Intersections

Exploring the crossroads of religion, culture, and science through a Pagan lens

Day 4: Feel

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“I am dying inside.  I’m dying because I’m so numb.  I don’t feel pain or excitement; I’m not even bitter.”

– Julie Delpy as Celine in Before Sunset

We spend so much time trying to avoid feelings, or at the very least we seek to feel only the pleasurable ones – the “good” emotions like happiness, excitement, and love.  But the truth is, feelings, even the bad ones, are the sign of being alive.  If you’re not feeling anything, then you’re not much different from one of the mindless rabble of zombies on The Walking Dead.

Feelings send us messages.  My wife is a hypnotherapist who works extensively with a theory called “The Secret Language of Feelings.”  Her work focuses on the fact that your feelings are sending you messages, and you live your best life when you can learn to hear and respond appropriately to those messages.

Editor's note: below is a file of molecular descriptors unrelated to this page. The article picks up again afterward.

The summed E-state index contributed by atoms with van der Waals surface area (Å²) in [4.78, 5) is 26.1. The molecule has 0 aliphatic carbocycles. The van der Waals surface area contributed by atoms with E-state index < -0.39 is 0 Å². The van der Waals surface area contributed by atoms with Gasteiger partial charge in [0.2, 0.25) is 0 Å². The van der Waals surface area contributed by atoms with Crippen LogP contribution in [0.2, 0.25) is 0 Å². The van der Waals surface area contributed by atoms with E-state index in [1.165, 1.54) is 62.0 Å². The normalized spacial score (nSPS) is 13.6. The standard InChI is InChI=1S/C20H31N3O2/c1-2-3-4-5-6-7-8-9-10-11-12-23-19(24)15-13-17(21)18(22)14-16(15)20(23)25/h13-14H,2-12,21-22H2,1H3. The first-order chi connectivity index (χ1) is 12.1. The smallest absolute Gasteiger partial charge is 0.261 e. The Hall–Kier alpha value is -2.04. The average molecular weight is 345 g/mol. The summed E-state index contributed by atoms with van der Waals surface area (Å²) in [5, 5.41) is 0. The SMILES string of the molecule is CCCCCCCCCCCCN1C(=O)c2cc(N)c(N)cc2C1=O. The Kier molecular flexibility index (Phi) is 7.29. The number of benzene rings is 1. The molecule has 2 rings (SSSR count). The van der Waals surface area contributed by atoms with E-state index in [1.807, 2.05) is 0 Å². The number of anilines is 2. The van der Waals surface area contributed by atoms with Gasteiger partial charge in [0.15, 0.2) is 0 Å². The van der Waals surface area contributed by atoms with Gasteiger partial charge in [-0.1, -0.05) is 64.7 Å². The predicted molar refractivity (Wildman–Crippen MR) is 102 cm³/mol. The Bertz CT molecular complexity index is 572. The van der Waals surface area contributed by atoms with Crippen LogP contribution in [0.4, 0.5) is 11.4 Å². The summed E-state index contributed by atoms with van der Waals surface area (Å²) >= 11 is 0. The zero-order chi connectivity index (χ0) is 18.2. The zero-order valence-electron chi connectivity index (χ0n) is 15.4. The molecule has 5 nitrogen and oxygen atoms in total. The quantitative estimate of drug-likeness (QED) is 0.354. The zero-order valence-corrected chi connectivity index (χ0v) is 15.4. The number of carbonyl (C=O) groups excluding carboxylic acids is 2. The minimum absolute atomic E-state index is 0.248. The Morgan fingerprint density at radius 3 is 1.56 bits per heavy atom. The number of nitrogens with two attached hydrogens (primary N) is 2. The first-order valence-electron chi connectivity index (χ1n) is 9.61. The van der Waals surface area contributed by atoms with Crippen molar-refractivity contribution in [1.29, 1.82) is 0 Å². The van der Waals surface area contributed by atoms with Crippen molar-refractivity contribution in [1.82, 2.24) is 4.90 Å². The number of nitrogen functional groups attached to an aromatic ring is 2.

Pain is a message in the body.  It says: “Stop doing what you’re doing.”  Similarly, sadness is a message.  It says: “I’ve lost something.”  Fear says: “I’m in danger.”  Anger says: “I’ve been treated unfairly.”  When you feel these things, it’s vital to listen to them and create a response that deals with the actual message.

We so often take our anger out on others.  We hit walls, scream at those weaker than us, slam doors.  None of that resolves the reason for the anger.  When we’re sad we often overeat (hence “comfort foods”), get drunk (“I need a drink”), or smoke “”It steadies my nerves).  Those things distract us from the message, but they don’t resolve the sadness.  You’re just sad AND fat; sad AND drunk; sad AND smoking outside, alone, in the cold.

Yesterday was “Listen.”  Today is “Feel.”  I think they go together.

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Author: Tim

I am a teacher, a theater lover, and a High Priest in the Temple of Witchcraft. I love to point out the places where the everyday world, arts, science, and religion intersect. I stand for interfaith cooperation and the belief that people of all religions, political beliefs, and nationalities have more in common with each other than differences.

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